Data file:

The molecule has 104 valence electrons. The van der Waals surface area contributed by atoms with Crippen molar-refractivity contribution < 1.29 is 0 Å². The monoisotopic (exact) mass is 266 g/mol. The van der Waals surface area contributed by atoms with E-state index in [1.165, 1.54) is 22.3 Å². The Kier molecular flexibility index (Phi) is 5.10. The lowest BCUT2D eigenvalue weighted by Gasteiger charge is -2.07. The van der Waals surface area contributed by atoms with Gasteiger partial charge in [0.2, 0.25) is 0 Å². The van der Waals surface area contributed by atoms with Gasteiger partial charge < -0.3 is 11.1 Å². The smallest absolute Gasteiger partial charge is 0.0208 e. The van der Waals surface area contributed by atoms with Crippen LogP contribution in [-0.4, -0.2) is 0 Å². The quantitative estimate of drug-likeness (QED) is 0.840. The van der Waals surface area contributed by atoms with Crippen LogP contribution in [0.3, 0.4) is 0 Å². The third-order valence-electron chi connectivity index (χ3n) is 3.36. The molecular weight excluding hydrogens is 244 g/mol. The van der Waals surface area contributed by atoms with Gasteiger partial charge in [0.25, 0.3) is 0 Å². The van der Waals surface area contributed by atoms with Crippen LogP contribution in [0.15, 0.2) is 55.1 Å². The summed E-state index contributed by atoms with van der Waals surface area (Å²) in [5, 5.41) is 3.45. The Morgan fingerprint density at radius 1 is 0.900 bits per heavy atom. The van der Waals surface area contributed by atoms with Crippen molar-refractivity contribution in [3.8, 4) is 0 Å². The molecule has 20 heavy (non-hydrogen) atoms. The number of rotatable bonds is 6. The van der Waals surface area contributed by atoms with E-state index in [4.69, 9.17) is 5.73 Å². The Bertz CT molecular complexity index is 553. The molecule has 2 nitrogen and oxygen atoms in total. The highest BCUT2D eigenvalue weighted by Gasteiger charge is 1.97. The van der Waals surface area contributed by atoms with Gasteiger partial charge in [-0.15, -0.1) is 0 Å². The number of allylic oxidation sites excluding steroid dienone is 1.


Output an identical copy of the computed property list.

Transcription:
The molecule has 104 valence electrons. The van der Waals surface area contributed by atoms with Crippen molar-refractivity contribution < 1.29 is 0 Å². The monoisotopic (exact) mass is 266 g/mol. The van der Waals surface area contributed by atoms with E-state index in [1.165, 1.54) is 22.3 Å². The Kier molecular flexibility index (Phi) is 5.10. The lowest BCUT2D eigenvalue weighted by Gasteiger charge is -2.07. The van der Waals surface area contributed by atoms with Gasteiger partial charge in [0.2, 0.25) is 0 Å². The van der Waals surface area contributed by atoms with Gasteiger partial charge < -0.3 is 11.1 Å². The smallest absolute Gasteiger partial charge is 0.0208 e. The van der Waals surface area contributed by atoms with Crippen LogP contribution in [-0.4, -0.2) is 0 Å². The quantitative estimate of drug-likeness (QED) is 0.840. The van der Waals surface area contributed by atoms with Crippen LogP contribution in [0.3, 0.4) is 0 Å². The third-order valence-electron chi connectivity index (χ3n) is 3.36. The molecular weight excluding hydrogens is 244 g/mol. The van der Waals surface area contributed by atoms with Gasteiger partial charge in [0.25, 0.3) is 0 Å². The van der Waals surface area contributed by atoms with Crippen LogP contribution in [0.15, 0.2) is 55.1 Å². The summed E-state index contributed by atoms with van der Waals surface area (Å²) in [5, 5.41) is 3.45. The Morgan fingerprint density at radius 1 is 0.900 bits per heavy atom. The van der Waals surface area contributed by atoms with Crippen molar-refractivity contribution in [3.8, 4) is 0 Å². The molecule has 20 heavy (non-hydrogen) atoms. The number of rotatable bonds is 6. The van der Waals surface area contributed by atoms with E-state index in [4.69, 9.17) is 5.73 Å². The Bertz CT molecular complexity index is 553. The molecule has 2 nitrogen and oxygen atoms in total. The highest BCUT2D eigenvalue weighted by Gasteiger charge is 1.97. The van der Waals surface area contributed by atoms with Gasteiger partial charge in [-0.15, -0.1) is 0 Å². The number of allylic oxidation sites excluding steroid dienone is 1.